How to avoid getting stuck in a data swamp

In the run up to the much anticipated Cloud Architect Alliance diner and award show on January 30th, our speakers give a sneak peak into what they have to say that night. Data Solution Architect René Bremer and Senior Cloud Solution Architect Sarath Sasidharan, both currently at Microsoft, share their take on architecting secure data lakes that add business value.

The challenge of scattered data

Many enterprises are considering setting up an enterprise data lake. They want (and often need) to get more business value out of the data that is available within the organization. But even though the potential value of data is recognized, actually using data in this way can be a challenge.

According to René Bremer and Sarath Sasidharan, enterprises need to centralize data first before they can use it to create business value. “Large enterprises face a problem when data needs to be accessible to different teams, departments and offices.” Bremer says. “The last thing you want is teams exchanging data bilaterally, as this data will be ‘marginalized’ and most likely is not accessible to the rest of the organization. It’s difficult to control data that does not have a single source that is used by the whole organization. Centralizing data therefore is the first step to creating a data lake that adds business value.”

Controlling accessible and useful data in a data lake

Centralizing data is a first step, but it certainly should not be the only one. For data in a data lake to become useful, it should be clear who owns it and who is allowed to access it. A pub-sub service should be in place to ensure asynchronous use of data. “Both metadata and a clearly defined pub-sub paradigm are key to creating a functional data lake” Sasidharan explains. “Any data that is put into a data lake needs to be stored according to a proper methodology, with proper metadata and scheming validation for pub-sub to work as it is intended to.”

Adding metadata may seem a fairly straightforward affair, but when terabytes or petabytes of data are involved, a strict policy for assigning metadata fields and labels makes the difference between a functional data lake and a dysfunctional data swamp, Bremer says. “You need to think long and hard about the way metadata is added to data. Business metadata, technical metadata and operational metadata need to be compulsory additions to data that is put in a data lake. Without them, it will be difficult to determine the source and value of data. And even worse, it will be difficult to have tools use the data at all. Ideally, metadata can be interpreted by a variety of tools, for example Bricks or Sequel.”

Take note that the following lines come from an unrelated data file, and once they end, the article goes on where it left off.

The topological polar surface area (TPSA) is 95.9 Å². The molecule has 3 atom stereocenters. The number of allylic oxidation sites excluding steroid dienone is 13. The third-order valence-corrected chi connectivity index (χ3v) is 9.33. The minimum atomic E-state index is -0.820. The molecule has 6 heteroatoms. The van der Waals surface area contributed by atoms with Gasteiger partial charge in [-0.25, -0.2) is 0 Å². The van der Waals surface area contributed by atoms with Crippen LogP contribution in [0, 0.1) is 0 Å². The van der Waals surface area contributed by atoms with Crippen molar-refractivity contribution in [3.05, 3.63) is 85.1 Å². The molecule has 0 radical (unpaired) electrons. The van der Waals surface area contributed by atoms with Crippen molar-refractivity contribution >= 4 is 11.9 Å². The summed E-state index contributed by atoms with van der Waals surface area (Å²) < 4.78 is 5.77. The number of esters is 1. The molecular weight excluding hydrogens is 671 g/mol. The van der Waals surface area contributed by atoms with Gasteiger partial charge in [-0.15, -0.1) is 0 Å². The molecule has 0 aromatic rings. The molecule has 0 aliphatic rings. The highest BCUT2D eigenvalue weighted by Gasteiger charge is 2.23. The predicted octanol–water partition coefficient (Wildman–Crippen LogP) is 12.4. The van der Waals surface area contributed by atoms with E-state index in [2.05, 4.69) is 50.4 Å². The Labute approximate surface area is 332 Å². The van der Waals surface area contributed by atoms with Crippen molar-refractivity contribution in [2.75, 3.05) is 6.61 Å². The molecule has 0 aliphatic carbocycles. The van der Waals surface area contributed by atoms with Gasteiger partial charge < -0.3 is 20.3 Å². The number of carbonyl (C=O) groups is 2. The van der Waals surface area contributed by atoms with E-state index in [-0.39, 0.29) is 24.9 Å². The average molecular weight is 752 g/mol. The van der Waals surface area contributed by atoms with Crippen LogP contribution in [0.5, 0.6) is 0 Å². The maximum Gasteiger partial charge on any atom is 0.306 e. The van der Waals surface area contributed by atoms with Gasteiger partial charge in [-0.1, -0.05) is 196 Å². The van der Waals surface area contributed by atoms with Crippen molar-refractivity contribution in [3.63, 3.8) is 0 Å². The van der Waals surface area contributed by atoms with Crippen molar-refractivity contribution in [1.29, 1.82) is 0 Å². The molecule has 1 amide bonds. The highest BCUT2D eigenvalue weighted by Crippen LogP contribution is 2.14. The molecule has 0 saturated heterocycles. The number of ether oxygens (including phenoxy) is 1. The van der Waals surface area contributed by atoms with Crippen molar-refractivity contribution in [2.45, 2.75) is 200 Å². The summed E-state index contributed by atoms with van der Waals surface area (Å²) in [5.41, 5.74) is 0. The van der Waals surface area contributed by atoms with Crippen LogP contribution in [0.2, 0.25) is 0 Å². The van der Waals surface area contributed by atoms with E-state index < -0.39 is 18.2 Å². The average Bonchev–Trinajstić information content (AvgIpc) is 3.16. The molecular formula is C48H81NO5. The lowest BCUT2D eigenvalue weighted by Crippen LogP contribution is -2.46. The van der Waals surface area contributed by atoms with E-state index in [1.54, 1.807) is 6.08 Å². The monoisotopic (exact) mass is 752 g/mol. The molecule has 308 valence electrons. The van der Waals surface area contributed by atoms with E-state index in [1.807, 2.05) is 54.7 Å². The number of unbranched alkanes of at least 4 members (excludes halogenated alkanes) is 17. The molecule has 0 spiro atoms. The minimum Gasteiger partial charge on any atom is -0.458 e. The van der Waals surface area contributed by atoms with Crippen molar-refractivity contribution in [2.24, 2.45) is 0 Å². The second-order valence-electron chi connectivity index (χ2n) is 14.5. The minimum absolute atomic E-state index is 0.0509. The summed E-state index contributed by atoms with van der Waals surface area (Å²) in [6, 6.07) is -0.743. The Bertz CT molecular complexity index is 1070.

And that’s not all, according to Sasidharan. “You will also need to think about the data lake from the consumer’s perspective. You need to adhere to certain standards for API’s, streaming and other ways data in a data lake can be published. It should be easy for a data consumer to access the desired data while at the same time controls should be in place to ensure only authorized users can access certain data for a predefined period of time. A single pane of glass to manage consumption of data in a data lake is indispensable to a secure and efficient enterprise data lake.”

Learnings from real customer cases

To eliminate data siloes between application and business departments, Microsoft has created an open source data model (called Common Data Model) in collaboration with SAP and Adobe. During the upcoming Cloud Architect Alliance event on January 30th, Bremer and Sasidharan will discuss two customer cases and will elaborate on pub-sub flows, metadata and the Common Data Model, and general principles that need to be considered when implementing a data lake. To get guests started, they will even share some generic patterns on metadata and pub-sub. Make sure you don’t miss out and claim your free ticket right now! Don’t wait too long, there’s only a few spots left.